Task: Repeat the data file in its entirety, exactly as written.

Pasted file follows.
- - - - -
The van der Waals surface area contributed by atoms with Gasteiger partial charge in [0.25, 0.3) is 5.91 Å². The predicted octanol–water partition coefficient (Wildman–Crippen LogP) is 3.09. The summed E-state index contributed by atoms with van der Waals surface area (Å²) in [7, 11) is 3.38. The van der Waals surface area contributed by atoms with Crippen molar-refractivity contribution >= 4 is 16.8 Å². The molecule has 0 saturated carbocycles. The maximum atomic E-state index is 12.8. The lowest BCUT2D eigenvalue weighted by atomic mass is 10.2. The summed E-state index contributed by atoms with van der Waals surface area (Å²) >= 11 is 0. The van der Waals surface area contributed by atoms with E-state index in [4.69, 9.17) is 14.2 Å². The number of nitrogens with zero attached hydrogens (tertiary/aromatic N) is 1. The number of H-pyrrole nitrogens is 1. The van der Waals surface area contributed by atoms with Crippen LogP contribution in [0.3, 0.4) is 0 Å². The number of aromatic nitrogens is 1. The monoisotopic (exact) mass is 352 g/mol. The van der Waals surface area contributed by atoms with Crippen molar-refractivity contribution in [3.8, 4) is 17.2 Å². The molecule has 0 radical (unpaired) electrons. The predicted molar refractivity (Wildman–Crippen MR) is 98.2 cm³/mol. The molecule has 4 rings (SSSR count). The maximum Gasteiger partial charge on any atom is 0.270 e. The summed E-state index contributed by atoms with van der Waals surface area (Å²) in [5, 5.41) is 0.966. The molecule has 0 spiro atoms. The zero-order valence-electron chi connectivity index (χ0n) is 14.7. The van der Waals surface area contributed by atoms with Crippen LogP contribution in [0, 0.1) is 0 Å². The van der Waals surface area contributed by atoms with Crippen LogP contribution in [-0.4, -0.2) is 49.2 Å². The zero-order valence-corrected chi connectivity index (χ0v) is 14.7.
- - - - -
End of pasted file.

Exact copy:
The van der Waals surface area contributed by atoms with Gasteiger partial charge in [0.25, 0.3) is 5.91 Å². The predicted octanol–water partition coefficient (Wildman–Crippen LogP) is 3.09. The summed E-state index contributed by atoms with van der Waals surface area (Å²) in [7, 11) is 3.38. The van der Waals surface area contributed by atoms with Crippen molar-refractivity contribution >= 4 is 16.8 Å². The molecule has 0 saturated carbocycles. The maximum atomic E-state index is 12.8. The lowest BCUT2D eigenvalue weighted by atomic mass is 10.2. The summed E-state index contributed by atoms with van der Waals surface area (Å²) >= 11 is 0. The van der Waals surface area contributed by atoms with E-state index in [4.69, 9.17) is 14.2 Å². The number of nitrogens with zero attached hydrogens (tertiary/aromatic N) is 1. The number of H-pyrrole nitrogens is 1. The van der Waals surface area contributed by atoms with Crippen LogP contribution in [0.3, 0.4) is 0 Å². The number of aromatic nitrogens is 1. The monoisotopic (exact) mass is 352 g/mol. The van der Waals surface area contributed by atoms with Crippen molar-refractivity contribution in [3.8, 4) is 17.2 Å². The molecule has 0 radical (unpaired) electrons. The predicted molar refractivity (Wildman–Crippen MR) is 98.2 cm³/mol. The molecule has 4 rings (SSSR count). The maximum Gasteiger partial charge on any atom is 0.270 e. The summed E-state index contributed by atoms with van der Waals surface area (Å²) in [5, 5.41) is 0.966. The molecule has 0 spiro atoms. The zero-order valence-electron chi connectivity index (χ0n) is 14.7. The van der Waals surface area contributed by atoms with Crippen LogP contribution in [0, 0.1) is 0 Å². The van der Waals surface area contributed by atoms with Crippen LogP contribution in [-0.4, -0.2) is 49.2 Å². The zero-order valence-corrected chi connectivity index (χ0v) is 14.7.